It is — again, bizarre is the only word I can use — to see people like Linker, who have been involved in politics for a long time, pretend to believe that they think the Democratic National Committee is some kind of omnipotent central body that determines the presidential nominee. The anti-Clinton propagandists get away with this lie because, quite frankly, nobody is in much of a mood to defend Debbie Wasserman-Schultz, Donna Brazile, or any of the other party hacks who, to be sure, personally favored Clinton over Sanders. The propagandists count on confused or half-informed readers to conflate the personal loathsomeness of these women with actual legal or ethical malfeasance — even though the only tangible example they can come up with is Brazile stupidly telling Clinton about a CNN debate question, which we are apparently supposed to believe transformed the state of the race.

The Democratic National Committee organizes the primary calendar and apportions delegates to each state (well in advance of the vote) based on its population and importance to the party. It also helps arrange the debate schedule, which in 2016 included as many debates as took place in every contest prior to 2008. The DNC is not responsible for any of the following: managing voter rolls, setting voter registration deadlines, determining whether independents can vote in a state’s primary, or overseeing precinct activity on Election Day. The ‘superdelegates’ exist — aside from their role as a vanity title for self-absorbed insiders — as a backstop against the nomination of an obvious loser like George McGovern. They are there ‘just in case’; never in the history of the party has the winner of the majority of pledged delegates not gone on to receive the support of superdelegates — in 2008, they flipped from Clinton to Obama, and, indeed, in 2016, many superdelegates indicated that they would switch to Bernie if he was truly the people’s choice.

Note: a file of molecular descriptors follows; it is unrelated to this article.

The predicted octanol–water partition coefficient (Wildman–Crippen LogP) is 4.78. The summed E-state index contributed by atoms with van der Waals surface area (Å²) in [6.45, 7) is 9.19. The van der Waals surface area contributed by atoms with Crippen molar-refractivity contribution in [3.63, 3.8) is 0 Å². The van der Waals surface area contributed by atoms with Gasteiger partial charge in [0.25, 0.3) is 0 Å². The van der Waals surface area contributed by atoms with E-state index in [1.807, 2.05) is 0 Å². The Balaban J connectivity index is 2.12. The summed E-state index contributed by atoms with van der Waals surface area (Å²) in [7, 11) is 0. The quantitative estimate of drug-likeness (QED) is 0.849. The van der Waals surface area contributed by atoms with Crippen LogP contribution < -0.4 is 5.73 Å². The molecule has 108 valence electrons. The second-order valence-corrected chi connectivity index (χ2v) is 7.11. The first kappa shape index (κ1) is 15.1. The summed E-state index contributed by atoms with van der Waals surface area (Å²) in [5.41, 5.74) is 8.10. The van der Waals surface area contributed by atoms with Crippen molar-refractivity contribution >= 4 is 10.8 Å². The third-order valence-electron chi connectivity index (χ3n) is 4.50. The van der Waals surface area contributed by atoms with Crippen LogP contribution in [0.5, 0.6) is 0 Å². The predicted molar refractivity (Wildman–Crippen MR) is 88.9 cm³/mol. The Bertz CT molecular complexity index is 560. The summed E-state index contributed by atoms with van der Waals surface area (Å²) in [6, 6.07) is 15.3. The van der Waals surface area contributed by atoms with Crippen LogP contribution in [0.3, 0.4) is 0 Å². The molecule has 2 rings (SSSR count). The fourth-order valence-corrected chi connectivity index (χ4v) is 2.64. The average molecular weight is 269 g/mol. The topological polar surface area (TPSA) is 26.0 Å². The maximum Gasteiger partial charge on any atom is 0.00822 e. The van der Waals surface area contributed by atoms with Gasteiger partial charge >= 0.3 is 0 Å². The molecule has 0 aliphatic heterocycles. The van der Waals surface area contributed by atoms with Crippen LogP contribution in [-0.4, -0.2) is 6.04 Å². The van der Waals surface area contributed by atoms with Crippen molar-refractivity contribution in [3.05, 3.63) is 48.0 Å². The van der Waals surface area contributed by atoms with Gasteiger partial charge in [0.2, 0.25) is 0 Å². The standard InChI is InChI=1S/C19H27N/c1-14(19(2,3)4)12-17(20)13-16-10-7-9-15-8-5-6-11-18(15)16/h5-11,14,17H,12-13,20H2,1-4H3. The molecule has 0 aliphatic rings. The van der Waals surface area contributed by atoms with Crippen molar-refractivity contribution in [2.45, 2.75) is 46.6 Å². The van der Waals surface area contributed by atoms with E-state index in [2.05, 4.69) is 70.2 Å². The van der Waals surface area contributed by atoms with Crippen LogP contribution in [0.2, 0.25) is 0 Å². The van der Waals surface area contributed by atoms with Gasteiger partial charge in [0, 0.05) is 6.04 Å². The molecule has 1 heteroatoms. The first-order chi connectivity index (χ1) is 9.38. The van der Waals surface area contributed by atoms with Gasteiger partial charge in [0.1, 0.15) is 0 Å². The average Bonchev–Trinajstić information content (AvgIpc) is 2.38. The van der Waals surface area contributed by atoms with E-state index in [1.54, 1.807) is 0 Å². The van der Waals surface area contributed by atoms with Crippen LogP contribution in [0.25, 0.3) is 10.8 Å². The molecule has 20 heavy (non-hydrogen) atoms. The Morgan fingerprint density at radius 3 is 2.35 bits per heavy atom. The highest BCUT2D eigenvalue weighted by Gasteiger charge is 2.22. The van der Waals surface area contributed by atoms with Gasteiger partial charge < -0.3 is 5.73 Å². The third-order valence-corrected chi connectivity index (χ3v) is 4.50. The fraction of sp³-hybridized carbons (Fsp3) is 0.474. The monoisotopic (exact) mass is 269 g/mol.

But he was not the people’s choice. The Worst Woman In the History of the Planet was. St. Bernie was the choice of a loud and angry slice of Democratic primary voters — a group of people who felt totally entitled to win by virtue of the purity and holiness of their candidate and the horribleness of the opposing candidate. But it was the Worst Woman In the History of the Planet, not St. Bernie, who won the popular vote by double-digits nationwide. It was the Worst Woman In the History of the Planet, not St. Bernie, who won the pledged delegate count by about 350. It was the Worst Woman In the History of the Planet, not St. Bernie, who decisively won primaries in Florida, Ohio, Pennsylvania, Virginia, North Carolina, Arizona, and Georgia, and more closely in Nevada and Iowa. She won these primaries on the back of the support of registered Democrats, women, non-whites, and older voters. The only swing states Bernie Sanders won against Clinton that she failed to win in the general were Wisconsin and Michigan, both of which were won by Sanders only very narrowly. On top of this, Clinton also won every major Democratic stronghold, including California, New York, Maryland, Illinois, and Massachusetts.

But there’s more, still: it was actually Bernie Sanders, not Hillary Clinton, who benefited from the Democratic National Committee’s contest rules: it was Sanders’ heavily-young, heavily-white, heavily-male demographic that was peculiarly well-suited for winning caucuses. Witness the final set of contests, which happened to include both North Dakota and South Dakota. South Dakota held a primary and Hillary Clinton won by 2%. North Dakota held a caucus and Bernie Sanders won by 40%. Yet somehow we never hear about this insane disparity between primary and caucus results.

Linker and St. Bernie’s legions of fans are free to believe that the Worst Woman In the History of the Planet was a bad candidate — I’ve said it myself on many occasions. They are not free to lie about the way the contest unfolded, or about the role of the Democratic National Committee. Honest debate is necessary — but the staggering degree of dishonesty contained in this DNC-centric arguments must go.